Lean Alloy Steels


Rising prices of certain alloying elements such as nickel and molybdenum have driven recent work on lower priced replacements for austenitic stainless steels.
Progress has been made in finding suitable replacements but there are some key open questions remaining regarding the performance of the materials in specific applications.

Rising prices of nickel and molybdenum in the past few years have led to unprecedented interest in substitution of leaner-content alloys for standard 300-series austenitic stainless steels in a lot of applications. Due to the high prices of different alloying elements and to periodic large fluctuations that cause similar large fluctuations in the costs of using 300-series stainless steels; a lot of new materials entered the markets in Europe and also in the rest of the world.

A big disadvantage consists in the fact that there are a lot of corrosion requirements, however, a direct comparison of the corrosion resistance of these new materials does not exist up to now or only incompletely. In this project comparative investigations were carried out and always one or several representatives of a material group were incorporated. These material groups are: Lean Duplex Stainless Steels, Manganese Alloyed Austenitic and Duplex Stainless Steels and Ferritic Stainless Steels. These materials were investigated in a lot of different test procedures and in different conditions focused on the application in civil engineering and common use.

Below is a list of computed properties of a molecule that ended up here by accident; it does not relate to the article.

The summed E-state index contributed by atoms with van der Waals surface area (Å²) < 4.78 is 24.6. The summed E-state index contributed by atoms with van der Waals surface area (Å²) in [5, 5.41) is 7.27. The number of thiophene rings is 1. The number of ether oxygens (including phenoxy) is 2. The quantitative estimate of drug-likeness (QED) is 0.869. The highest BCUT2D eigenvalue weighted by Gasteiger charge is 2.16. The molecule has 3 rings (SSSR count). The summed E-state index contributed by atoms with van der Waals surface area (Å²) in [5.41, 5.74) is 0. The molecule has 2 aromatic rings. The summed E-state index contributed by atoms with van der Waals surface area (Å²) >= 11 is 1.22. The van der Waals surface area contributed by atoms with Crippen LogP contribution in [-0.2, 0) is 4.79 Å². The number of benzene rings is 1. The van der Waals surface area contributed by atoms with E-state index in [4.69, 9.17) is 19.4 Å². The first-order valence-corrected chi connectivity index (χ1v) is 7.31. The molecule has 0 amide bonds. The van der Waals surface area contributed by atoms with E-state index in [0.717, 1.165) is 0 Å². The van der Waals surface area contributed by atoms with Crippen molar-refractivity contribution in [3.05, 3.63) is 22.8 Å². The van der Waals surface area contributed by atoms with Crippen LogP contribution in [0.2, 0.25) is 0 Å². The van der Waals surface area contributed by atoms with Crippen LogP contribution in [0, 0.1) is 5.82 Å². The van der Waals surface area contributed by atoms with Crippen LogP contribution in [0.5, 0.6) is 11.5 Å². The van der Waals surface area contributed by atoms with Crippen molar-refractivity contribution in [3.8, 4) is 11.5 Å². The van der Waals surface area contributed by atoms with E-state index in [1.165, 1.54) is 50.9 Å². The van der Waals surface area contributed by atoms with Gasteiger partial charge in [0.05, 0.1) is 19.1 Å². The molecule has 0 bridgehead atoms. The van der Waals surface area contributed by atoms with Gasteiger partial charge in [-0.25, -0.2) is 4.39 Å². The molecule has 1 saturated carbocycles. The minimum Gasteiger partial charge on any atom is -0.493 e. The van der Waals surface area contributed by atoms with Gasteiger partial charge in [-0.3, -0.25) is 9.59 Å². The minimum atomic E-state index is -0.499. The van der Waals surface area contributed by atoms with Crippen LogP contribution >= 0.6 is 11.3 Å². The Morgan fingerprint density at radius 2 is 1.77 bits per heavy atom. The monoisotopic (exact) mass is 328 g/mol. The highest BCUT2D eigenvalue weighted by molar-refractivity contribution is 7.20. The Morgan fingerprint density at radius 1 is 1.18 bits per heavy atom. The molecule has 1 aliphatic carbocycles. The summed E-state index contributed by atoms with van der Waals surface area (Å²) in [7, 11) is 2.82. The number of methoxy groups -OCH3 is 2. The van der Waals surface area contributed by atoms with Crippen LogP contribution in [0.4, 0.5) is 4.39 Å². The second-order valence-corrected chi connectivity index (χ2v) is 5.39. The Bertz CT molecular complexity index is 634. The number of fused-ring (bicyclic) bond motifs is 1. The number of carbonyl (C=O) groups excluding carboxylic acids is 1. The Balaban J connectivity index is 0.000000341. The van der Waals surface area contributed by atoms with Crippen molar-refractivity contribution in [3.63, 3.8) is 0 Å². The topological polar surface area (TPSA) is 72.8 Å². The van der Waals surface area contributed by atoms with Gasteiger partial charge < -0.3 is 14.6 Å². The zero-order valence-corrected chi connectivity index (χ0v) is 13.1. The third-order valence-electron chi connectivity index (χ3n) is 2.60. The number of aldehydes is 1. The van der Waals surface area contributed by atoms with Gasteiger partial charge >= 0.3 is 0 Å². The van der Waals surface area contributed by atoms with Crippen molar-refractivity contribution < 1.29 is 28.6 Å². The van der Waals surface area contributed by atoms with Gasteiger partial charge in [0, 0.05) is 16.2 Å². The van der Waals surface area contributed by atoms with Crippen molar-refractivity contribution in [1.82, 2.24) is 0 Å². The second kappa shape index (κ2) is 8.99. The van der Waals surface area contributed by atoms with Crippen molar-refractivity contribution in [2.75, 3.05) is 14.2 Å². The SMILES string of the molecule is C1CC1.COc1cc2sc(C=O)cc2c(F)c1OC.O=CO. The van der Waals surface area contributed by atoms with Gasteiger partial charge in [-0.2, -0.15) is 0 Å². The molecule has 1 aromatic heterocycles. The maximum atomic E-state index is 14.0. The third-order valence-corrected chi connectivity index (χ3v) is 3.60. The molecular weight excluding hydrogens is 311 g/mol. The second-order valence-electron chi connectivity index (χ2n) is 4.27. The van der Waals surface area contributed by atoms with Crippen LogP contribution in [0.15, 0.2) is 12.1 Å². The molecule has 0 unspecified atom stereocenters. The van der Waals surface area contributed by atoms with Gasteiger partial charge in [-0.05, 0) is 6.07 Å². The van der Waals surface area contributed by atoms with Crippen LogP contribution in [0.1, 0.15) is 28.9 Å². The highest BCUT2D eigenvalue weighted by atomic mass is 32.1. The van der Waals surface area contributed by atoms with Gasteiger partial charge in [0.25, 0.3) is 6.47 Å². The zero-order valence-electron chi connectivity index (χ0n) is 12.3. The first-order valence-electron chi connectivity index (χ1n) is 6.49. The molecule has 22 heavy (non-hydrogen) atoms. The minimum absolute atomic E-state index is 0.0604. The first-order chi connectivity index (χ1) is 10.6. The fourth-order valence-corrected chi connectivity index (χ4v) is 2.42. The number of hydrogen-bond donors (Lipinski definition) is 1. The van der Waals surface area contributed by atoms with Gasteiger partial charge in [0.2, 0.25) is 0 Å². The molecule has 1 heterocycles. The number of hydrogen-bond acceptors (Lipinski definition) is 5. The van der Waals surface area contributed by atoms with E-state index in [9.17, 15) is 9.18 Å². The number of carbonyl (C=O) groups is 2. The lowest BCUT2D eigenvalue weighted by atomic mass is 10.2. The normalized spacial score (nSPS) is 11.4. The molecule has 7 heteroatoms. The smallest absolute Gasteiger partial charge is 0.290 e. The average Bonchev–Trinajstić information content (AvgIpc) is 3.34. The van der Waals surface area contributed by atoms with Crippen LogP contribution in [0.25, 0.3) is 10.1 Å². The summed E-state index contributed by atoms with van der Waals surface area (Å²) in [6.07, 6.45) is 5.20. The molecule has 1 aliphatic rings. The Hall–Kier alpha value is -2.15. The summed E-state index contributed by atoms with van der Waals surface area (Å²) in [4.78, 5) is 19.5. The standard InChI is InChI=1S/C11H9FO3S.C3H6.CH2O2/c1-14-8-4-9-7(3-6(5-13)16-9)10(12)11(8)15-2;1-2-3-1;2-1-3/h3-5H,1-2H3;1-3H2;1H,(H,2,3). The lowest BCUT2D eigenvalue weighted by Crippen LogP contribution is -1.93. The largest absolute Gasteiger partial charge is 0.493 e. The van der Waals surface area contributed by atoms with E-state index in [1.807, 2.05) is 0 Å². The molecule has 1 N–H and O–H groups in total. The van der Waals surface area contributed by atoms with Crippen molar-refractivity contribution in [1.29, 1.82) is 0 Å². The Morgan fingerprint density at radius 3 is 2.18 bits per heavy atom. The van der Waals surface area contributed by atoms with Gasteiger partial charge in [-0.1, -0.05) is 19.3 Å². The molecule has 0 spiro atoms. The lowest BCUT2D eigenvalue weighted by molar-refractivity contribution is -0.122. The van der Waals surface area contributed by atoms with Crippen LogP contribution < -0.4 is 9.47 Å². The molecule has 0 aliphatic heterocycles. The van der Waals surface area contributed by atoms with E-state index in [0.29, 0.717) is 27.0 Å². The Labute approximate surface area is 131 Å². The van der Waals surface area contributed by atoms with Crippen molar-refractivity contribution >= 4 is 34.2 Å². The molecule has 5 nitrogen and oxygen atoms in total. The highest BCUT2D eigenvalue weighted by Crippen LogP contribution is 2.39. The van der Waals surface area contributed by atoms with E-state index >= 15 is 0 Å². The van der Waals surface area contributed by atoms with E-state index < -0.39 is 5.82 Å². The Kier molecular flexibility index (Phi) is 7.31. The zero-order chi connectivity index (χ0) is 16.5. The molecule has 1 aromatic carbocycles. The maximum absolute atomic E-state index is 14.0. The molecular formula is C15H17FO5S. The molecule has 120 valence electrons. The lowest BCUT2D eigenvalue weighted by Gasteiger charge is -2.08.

Beside the electrochemical investigations all materials were exposed in different surface states in the atmosphere, once in coastal nearness and once in a city centre area. Other exposition tests with material coupons where done in the atmosphere of indoor swimming pools and at the case of food processing machines were corrosion processes are caused by the cleaning procedure. First results are reported.

Lean alloy steels have been developed as a direct response to rising alloy prices and lean alloys are by definition less costly than the higher alloy steels they replace. Alloying with chromium and manganese provides good hardenability and cost effectiveness in both wrought and PM steels. Alloy additions such as chromium and manganese present difficulties when they are used in pre-alloyed water atomized powders due to their high affinity for oxygen. Once formed their oxides are extremely hard to reduce and if the alloy addition is not in solution it does not contribute to the hardenability of the material. A hybrid PM chromium steel alloy based on a 0.85% molybdenum pre-alloyed powder has been shown to have extremely good mechanical properties.

While the material may be sintered at 1120°C in a 90 v/o: 10 v/o nitrogen: hydrogen atmosphere, a full 30 minutes are required at that temperature to develop optimum properties and it has been shown that high temperature sintering is more practical in light of the 10 to15 minutes more typically allowed at temperature during commercial sintering practice. A key attribute of this PM chromium steel is the fact that it sinter hardens at conventional sintering furnace cooling rates (about 0.7°C/s) without the need for an addition of copper; something generally needed with many sinter-hardenable materials.